From acne and rosacea to simply not knowing where to start with a good skincare routine, we turn to dermatologists for all manner of skincare concerns. Given that they have seen, done and experienced it all when it comes to the skin, what are the questions they get asked most often? And what advice do they give? Vogue sat down with three experts to find out.
Does your diet affect acne?
“For the vast majority of people, acne purely comes down to your hormones and genetics,” says Dr Anjali Mahto. “That said, there is a small, select group of people that may be sensitive to dairy and refined sugars. I don’t recommend people cut things out of their diet at random because I think that can lead to issues around food restriction and disordered eating. But if you are noticing that your skin is breaking out when you eat dairy—and I’m not talking about a splash in your coffee, but huge amounts or taking whey protein supplements—there is probably some benefit in switching to a plant-based alternative that’s got a low GI index. Think unsweetened soy milk or almond milk, which are both better than oat milk.” Dr Justine Kluk agrees, stating that dietary changes alone are not enough to control acne. “They can form part of the management approach alongside prescription treatment, but don’t replace it in most cases,” she says.
Is the SPF in moisturiser equivalent to the one in sunscreen?
“The SPF in your moisturiser is tested the same way as an SPF in sunscreen, so an SPF 30 moisturiser should provide an SPF of 30,” explains Dr Justine Kluk. “The main issue is that these formulas are less likely to be rub and water resistant and may be applied a lot more thinly than sunscreen. It’s for this reason that they may not offer the same level of protection. It is also worth noting that moisturisers containing an SPF may not contain any UVA protection and, as a result, will not protect against UV ageing.”
Do collagen supplements actually work?
“If you look at the majority of data, at this moment in time, there isn’t any really good evidence that collagen supplements actually work,” says Dr Mahto. “That’s essentially because collagen is a protein – just like eating a piece of steak or tofu is protein. All that will happen is your gut breaks it down into constituent amino acids and doesn’t think, ‘I need to send it to the skin’, so it gets passed around the body. Also, if you’ve got enough expendable cash to be buying collagen supplements—they’re not cheap—you’re probably also the kind of person who is wearing sunscreen and following a good, healthy diet and using a retinol, so it becomes tricky to figure out whether it’s the collagen supplement working or the other things. I’m sceptical, but if you can show me good data that works, I’m willing to change my position on it.”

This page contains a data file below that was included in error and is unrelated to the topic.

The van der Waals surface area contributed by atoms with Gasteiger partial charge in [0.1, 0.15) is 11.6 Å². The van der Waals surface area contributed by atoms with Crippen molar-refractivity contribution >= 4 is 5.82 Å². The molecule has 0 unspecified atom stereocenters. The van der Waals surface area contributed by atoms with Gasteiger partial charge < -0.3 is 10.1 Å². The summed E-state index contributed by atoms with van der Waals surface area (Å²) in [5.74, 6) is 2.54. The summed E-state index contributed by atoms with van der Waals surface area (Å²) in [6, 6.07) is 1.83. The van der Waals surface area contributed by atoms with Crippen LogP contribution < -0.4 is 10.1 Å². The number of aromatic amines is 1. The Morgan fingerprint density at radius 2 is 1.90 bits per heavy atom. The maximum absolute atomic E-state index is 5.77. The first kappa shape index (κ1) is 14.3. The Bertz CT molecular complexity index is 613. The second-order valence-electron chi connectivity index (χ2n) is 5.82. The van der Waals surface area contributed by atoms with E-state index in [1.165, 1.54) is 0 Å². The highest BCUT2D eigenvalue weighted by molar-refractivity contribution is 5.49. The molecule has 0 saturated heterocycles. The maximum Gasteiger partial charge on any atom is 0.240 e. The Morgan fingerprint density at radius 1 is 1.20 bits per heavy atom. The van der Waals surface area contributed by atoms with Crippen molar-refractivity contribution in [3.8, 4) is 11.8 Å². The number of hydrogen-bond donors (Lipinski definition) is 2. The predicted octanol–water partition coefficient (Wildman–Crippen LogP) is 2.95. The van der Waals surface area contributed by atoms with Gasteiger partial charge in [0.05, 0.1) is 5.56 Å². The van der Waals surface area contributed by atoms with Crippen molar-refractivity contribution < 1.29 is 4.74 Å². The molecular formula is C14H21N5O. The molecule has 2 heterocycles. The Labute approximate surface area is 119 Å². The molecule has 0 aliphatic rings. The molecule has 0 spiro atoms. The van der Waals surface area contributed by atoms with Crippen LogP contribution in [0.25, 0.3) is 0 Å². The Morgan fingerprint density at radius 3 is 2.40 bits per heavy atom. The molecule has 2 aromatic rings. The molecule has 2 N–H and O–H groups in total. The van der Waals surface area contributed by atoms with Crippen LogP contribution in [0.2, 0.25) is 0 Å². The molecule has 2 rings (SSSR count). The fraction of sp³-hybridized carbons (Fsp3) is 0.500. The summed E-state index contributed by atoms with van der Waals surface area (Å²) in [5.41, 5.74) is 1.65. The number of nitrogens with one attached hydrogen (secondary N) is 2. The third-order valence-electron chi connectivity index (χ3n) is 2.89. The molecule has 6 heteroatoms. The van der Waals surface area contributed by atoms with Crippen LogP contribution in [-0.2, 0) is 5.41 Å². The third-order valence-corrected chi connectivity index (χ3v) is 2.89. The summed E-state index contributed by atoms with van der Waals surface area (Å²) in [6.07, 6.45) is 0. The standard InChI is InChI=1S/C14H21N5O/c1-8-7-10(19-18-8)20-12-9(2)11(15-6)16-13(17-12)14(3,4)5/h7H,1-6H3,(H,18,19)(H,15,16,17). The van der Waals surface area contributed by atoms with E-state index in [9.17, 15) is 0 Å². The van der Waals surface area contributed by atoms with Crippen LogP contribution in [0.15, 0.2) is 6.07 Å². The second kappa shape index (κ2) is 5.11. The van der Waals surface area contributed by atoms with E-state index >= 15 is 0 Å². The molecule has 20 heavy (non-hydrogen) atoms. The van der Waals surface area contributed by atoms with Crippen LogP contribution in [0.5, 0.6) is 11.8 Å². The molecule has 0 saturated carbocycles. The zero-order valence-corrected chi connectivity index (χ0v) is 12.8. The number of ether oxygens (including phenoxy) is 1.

Will my breakouts ever go away?
“They might, but the reality for many women is that they often continue into the thirties and beyond,” says Dr Sam Bunting. “The good news is that the right anti-acne skincare routine will often be a highly effective plan for tackling premature ageing too, so your skin may well look better and better as time goes on.”
What is the right age to start having injectables?
“Lots of people ask if they’re too young or too old for injectables,” says Dr Mahto. “Generally, people that are in their mid-thirties onwards have figured out whether it’s a reasonable time to get started. Usually what I say in this scenario, is that it’s not actually about your age, it’s more about how your skin is ageing. That depends on your individual genetics – how your parents age – as well as how much sun exposure you’ve had, your diet, how stressed out you are and how you sleep. You can have somebody in their late twenties who’s had very little sun and their skin is ageing beautifully and they don’t need any injectable treatments. On the other hand, you could have a 28-year-old who has a really expressive face, they’ve enjoyed sunny holidays and outdoor sport, and they’re starting to get lines when their forehead is at rest or noticing a loss of volume in fat in their face. For someone like that, it might be a reasonable time to start. Different ethnic groups also age differently—somebody who has really fair skin, blonde hair and blue eyes will start to get wrinkles more quickly than somebody who has Asian or Black skin, because their melanin will protect them. The flip-side is that those with Asian and Black skin tend to start losing volume in their faces more quickly, so they tend to need filler before they need Botox.”
Is my skincare routine working?
“I think there is still a basic lack of understanding around what you actually need in a skincare routine and what you don’t,” Dr Mahto says. “People buy into the buzz about the latest ingredients—whether that’s niacinamide or tranexamic acid—but actually the average person does not need to be using every single one of those ingredients. What you’re trying to do is use as little as possible on your skin, and to look for ingredients that target multiple things. Vitamin A is anti-ageing, good for acne and pigmentation—so why use niacinamide and tranexamic acid and retinol when you’ve got one ingredient that will do a really good job of that? I spend a lot of time stripping back people’s routines, rather than adding things in.”
Will anyone be able to tell if I’ve had Botox?
“Not if it’s done well,” points out Dr Bunting. “I talk to patients about softening strong expression lines and releasing the tension from the face nowadays—it’s a far cry from the frozen faces of the ’90s. Microdosing means no one else ever has to know.”